While Easter week is celebrated across Tenerife, some fiestas are particularly well known for their uniqueness.
Every year since 1999, the town of Adeje re-enacts the last days of the life and passion of Jesus Christ on Good Friday. It is an event that is not only special, but defines Adeje’s roots and history. Hundreds of people come from all corners of the island, their numbers swollen by tourists who have heard of the event and flock to the town to see the spectacle. It makes no difference whether you are religious or not, this stunning piece of street theatre attracts in the region of 25,000 people each year.
We were lucky to get a good spot, but once you have found it, don’t think of moving, as it will be quickly filled. For those less fortunate and who don´t get a good view there are huge screens in the plaza and a sound system that carries right across the town as the whole event is televised.
The attention to detail is impeccable all road signs, lampposts and street crossings are covered in sawdust and disguised by leaves so you feel you have stepped back in time to Jerusalem. The backdrop of mountains and the gentle swaying of the palm trees add to the illusion and so the stage is set.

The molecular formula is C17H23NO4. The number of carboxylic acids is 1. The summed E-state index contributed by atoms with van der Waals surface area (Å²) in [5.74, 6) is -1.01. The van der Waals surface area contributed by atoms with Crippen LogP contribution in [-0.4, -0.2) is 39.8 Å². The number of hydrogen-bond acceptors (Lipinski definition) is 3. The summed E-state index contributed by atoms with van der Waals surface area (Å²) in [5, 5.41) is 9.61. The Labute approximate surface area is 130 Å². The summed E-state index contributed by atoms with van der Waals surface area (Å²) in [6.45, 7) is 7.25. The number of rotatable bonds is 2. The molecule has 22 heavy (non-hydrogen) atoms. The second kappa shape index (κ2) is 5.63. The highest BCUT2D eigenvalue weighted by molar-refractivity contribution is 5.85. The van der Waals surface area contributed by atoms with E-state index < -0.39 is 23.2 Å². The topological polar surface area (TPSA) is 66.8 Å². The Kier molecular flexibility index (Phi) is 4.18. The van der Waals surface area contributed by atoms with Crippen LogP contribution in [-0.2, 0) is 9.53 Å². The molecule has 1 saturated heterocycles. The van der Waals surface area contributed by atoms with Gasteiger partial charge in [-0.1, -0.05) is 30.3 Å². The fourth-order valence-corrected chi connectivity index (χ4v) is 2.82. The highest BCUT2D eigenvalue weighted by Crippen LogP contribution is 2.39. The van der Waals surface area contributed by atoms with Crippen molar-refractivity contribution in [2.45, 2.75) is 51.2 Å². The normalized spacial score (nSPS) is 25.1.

From the moment the first tableau springs to life with The Last Supper, everyone is spellbound. Cameras click furiously as Jesus is betrayed, the mob take him to Pontius Pilate, he is flogged and crowned with thorns then paraded through the streets by the Roman centurions, carrying his cross to the point of crucifixion.
The power and realism are graphic every cry of pain felt by the sombre silent crowds. The climax draws gasps as well as tears as the cross is raised high and Christ looks down on the crowd below.
The whole procession takes around two hours and is extremely moving but well worth a couple of hours of anyone’s time.
And for anyone who missed it, the following was recorded yesterday by the Ayuntamiento. There are a few interviews with the main characters first and then the ‘action’ starts at around the 19/20 minute mark.
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